Trust in Mediation

 

Why Trust Matters

Susan Dearborn suggests that it is extremely important for parties in mediation to trust the intervenor.
Frank Dukes, director of the Institute for Environmental Negotiation at the University of Virginia, suggests that some of the mediator's central tasks are to put parties at ease and to help them make fair and informed decisions that meet their needs. Effective mediation often means reassuring parties that the mediator is not there to limit their choices, but rather to help them approach their problem in a constructive way

Earning Trust

Silke Hansen tells how she develops trust with her clients.
Marcia Caton Campbell says the two most critical things you can learn are how to listen and how to "shut-up."
Silke Hansen suggests that effective listening on the part of mediators is critical.
Wallace Warfield says, "If you don't understand what's going on, ask!"
Wallace Warfield, professor and civil rights mediator, asks how much should a mediator reveal about him or herself to the parties involved? More than the standard wisdom indicates. He says that to share the occasional personal detail with parties can help to humanize the mediator and actually gain parties' trust.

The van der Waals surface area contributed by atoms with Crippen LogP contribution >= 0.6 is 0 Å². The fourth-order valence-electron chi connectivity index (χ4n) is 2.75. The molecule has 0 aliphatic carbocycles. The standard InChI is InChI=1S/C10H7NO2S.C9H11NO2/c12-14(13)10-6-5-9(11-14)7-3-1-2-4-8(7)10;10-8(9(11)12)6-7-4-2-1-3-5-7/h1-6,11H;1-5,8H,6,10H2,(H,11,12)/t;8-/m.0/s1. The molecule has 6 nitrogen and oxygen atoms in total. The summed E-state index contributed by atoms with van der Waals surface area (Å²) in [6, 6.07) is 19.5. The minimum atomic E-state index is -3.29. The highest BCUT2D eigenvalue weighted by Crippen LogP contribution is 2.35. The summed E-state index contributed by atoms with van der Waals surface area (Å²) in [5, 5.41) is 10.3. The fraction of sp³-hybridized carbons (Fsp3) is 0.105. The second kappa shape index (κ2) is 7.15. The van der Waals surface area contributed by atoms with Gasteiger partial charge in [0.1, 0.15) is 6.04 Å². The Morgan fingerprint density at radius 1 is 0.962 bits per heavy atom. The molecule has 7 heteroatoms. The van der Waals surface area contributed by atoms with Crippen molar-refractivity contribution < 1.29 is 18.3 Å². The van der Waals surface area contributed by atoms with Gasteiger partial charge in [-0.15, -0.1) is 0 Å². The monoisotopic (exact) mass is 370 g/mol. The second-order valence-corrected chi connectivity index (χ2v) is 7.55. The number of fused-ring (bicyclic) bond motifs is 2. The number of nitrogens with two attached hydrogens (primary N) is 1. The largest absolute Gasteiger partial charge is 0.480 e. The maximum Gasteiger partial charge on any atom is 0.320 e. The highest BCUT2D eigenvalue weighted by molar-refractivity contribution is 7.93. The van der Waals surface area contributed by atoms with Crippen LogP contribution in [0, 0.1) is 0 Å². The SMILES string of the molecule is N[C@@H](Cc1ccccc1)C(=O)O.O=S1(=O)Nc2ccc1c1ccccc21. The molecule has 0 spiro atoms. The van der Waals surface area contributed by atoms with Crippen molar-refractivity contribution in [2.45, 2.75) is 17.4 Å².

Wallace Warfield discusses how much personal information the mediator should share with the disputants in an effort to build rapport and trust.
Peter Woodrow observes that personal interactions, more than technical expertise, is key to intervenor trust and hence effectiveness.
Susan Dearborn talks about how mediators can increase transparency and build trust.
Nancy Ferrell discusses the importance of trust in mediation.
Civil rights mediator Silke Hansen describes how she builds trust with minority groups even though she is white.
Silke Hansen explains how you can sometimes be effective, even when the parties do not trust you initially.
Former CRS mediator Werner Petterson describes how meditors can earn the trust of their clients.

Case Examples

William Ury tells how he managed to build trust with the leaders in Venezuela and through shuttle diplomacy and focusing on their interests got them working together to prevent violence.
Mari Fitzduff tells an anecdote about how one bad experience can have a long effect.
Maria Volpe tells a story about a university mediation she did where she violated many traditional groundrules, but by so doing, built trust with the students and reached a successful resolution.
Maria Volpefrom the City University of New York, talks about the lack of conflict resolution response in New York immediately after 9-11.
S.Y. Bowland talks about African American's lack of trust in the American justice system and its processes.
Stephen Thom describes how he persuades the parties to mediate as he does his situation assessment.